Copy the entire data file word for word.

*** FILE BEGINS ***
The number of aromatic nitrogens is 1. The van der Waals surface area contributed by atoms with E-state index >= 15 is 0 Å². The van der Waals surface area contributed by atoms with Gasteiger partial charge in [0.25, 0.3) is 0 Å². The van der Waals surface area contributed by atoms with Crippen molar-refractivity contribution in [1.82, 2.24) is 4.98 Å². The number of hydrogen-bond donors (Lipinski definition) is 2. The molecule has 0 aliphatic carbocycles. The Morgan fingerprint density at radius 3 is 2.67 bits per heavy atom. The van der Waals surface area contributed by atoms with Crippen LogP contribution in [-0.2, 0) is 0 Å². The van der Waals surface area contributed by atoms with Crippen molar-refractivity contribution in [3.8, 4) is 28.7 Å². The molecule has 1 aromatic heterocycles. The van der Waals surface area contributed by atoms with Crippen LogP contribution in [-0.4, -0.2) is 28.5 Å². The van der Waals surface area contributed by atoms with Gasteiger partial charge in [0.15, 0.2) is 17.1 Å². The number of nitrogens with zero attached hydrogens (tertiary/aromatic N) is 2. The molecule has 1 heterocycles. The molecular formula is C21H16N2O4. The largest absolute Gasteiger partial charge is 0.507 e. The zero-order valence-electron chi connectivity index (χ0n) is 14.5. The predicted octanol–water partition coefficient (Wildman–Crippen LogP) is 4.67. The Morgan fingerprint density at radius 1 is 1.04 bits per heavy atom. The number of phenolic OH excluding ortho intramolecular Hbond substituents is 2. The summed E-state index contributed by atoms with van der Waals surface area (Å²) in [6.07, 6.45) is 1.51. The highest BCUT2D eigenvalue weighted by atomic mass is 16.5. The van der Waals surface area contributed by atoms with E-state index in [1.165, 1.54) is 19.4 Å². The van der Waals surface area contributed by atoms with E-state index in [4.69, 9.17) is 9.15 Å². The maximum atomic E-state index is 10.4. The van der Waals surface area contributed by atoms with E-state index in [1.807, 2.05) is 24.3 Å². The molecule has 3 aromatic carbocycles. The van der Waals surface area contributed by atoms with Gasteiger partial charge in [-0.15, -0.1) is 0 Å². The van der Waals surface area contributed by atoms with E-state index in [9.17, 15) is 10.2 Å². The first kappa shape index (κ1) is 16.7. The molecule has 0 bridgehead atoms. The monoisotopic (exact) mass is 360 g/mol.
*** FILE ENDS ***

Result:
The number of aromatic nitrogens is 1. The van der Waals surface area contributed by atoms with E-state index >= 15 is 0 Å². The van der Waals surface area contributed by atoms with Gasteiger partial charge in [0.25, 0.3) is 0 Å². The van der Waals surface area contributed by atoms with Crippen molar-refractivity contribution in [1.82, 2.24) is 4.98 Å². The number of hydrogen-bond donors (Lipinski definition) is 2. The molecule has 0 aliphatic carbocycles. The Morgan fingerprint density at radius 3 is 2.67 bits per heavy atom. The van der Waals surface area contributed by atoms with Crippen LogP contribution in [-0.2, 0) is 0 Å². The van der Waals surface area contributed by atoms with Crippen molar-refractivity contribution in [3.8, 4) is 28.7 Å². The molecule has 1 aromatic heterocycles. The van der Waals surface area contributed by atoms with Crippen LogP contribution in [-0.4, -0.2) is 28.5 Å². The van der Waals surface area contributed by atoms with Gasteiger partial charge in [0.15, 0.2) is 17.1 Å². The number of nitrogens with zero attached hydrogens (tertiary/aromatic N) is 2. The molecule has 1 heterocycles. The molecular formula is C21H16N2O4. The largest absolute Gasteiger partial charge is 0.507 e. The zero-order valence-electron chi connectivity index (χ0n) is 14.5. The predicted octanol–water partition coefficient (Wildman–Crippen LogP) is 4.67. The Morgan fingerprint density at radius 1 is 1.04 bits per heavy atom. The number of phenolic OH excluding ortho intramolecular Hbond substituents is 2. The summed E-state index contributed by atoms with van der Waals surface area (Å²) in [6.07, 6.45) is 1.51. The highest BCUT2D eigenvalue weighted by atomic mass is 16.5. The van der Waals surface area contributed by atoms with E-state index in [1.165, 1.54) is 19.4 Å². The van der Waals surface area contributed by atoms with E-state index in [4.69, 9.17) is 9.15 Å². The maximum atomic E-state index is 10.4. The van der Waals surface area contributed by atoms with E-state index in [1.807, 2.05) is 24.3 Å². The molecule has 3 aromatic carbocycles. The van der Waals surface area contributed by atoms with Gasteiger partial charge in [-0.15, -0.1) is 0 Å². The van der Waals surface area contributed by atoms with E-state index in [9.17, 15) is 10.2 Å². The first kappa shape index (κ1) is 16.7. The molecule has 0 bridgehead atoms. The monoisotopic (exact) mass is 360 g/mol.